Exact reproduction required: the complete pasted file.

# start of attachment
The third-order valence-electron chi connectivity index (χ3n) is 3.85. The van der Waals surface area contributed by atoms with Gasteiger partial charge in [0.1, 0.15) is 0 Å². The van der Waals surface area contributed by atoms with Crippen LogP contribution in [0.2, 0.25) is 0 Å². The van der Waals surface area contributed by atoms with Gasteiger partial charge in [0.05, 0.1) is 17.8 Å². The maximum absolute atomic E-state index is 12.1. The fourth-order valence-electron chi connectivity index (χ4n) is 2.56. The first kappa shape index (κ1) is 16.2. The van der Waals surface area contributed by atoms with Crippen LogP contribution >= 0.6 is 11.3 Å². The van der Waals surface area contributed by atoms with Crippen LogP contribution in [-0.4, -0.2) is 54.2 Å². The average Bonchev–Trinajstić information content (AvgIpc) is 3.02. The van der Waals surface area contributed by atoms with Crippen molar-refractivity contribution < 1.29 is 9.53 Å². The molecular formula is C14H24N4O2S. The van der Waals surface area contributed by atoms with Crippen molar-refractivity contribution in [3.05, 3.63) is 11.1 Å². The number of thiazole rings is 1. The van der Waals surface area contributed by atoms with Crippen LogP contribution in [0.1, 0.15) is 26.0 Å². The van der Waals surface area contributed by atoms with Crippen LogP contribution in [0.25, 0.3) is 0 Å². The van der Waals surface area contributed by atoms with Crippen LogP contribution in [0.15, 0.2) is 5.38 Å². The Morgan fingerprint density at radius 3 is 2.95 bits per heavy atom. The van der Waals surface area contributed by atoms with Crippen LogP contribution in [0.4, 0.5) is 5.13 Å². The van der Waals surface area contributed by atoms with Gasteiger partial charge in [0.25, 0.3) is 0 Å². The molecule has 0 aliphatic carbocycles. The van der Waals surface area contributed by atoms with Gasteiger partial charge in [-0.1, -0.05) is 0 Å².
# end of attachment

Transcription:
The third-order valence-electron chi connectivity index (χ3n) is 3.85. The van der Waals surface area contributed by atoms with Gasteiger partial charge in [0.1, 0.15) is 0 Å². The van der Waals surface area contributed by atoms with Crippen LogP contribution in [0.2, 0.25) is 0 Å². The van der Waals surface area contributed by atoms with Gasteiger partial charge in [0.05, 0.1) is 17.8 Å². The maximum absolute atomic E-state index is 12.1. The fourth-order valence-electron chi connectivity index (χ4n) is 2.56. The first kappa shape index (κ1) is 16.2. The van der Waals surface area contributed by atoms with Crippen LogP contribution >= 0.6 is 11.3 Å². The van der Waals surface area contributed by atoms with Crippen LogP contribution in [-0.4, -0.2) is 54.2 Å². The average Bonchev–Trinajstić information content (AvgIpc) is 3.02. The van der Waals surface area contributed by atoms with Crippen molar-refractivity contribution < 1.29 is 9.53 Å². The molecular formula is C14H24N4O2S. The van der Waals surface area contributed by atoms with Crippen molar-refractivity contribution in [3.05, 3.63) is 11.1 Å². The number of thiazole rings is 1. The van der Waals surface area contributed by atoms with Crippen LogP contribution in [0.1, 0.15) is 26.0 Å². The van der Waals surface area contributed by atoms with Crippen LogP contribution in [0.25, 0.3) is 0 Å². The van der Waals surface area contributed by atoms with Crippen LogP contribution in [0.15, 0.2) is 5.38 Å². The Morgan fingerprint density at radius 3 is 2.95 bits per heavy atom. The van der Waals surface area contributed by atoms with Crippen LogP contribution in [0.4, 0.5) is 5.13 Å². The van der Waals surface area contributed by atoms with Gasteiger partial charge in [0.25, 0.3) is 0 Å². The molecule has 0 aliphatic carbocycles. The van der Waals surface area contributed by atoms with Gasteiger partial charge in [-0.1, -0.05) is 0 Å².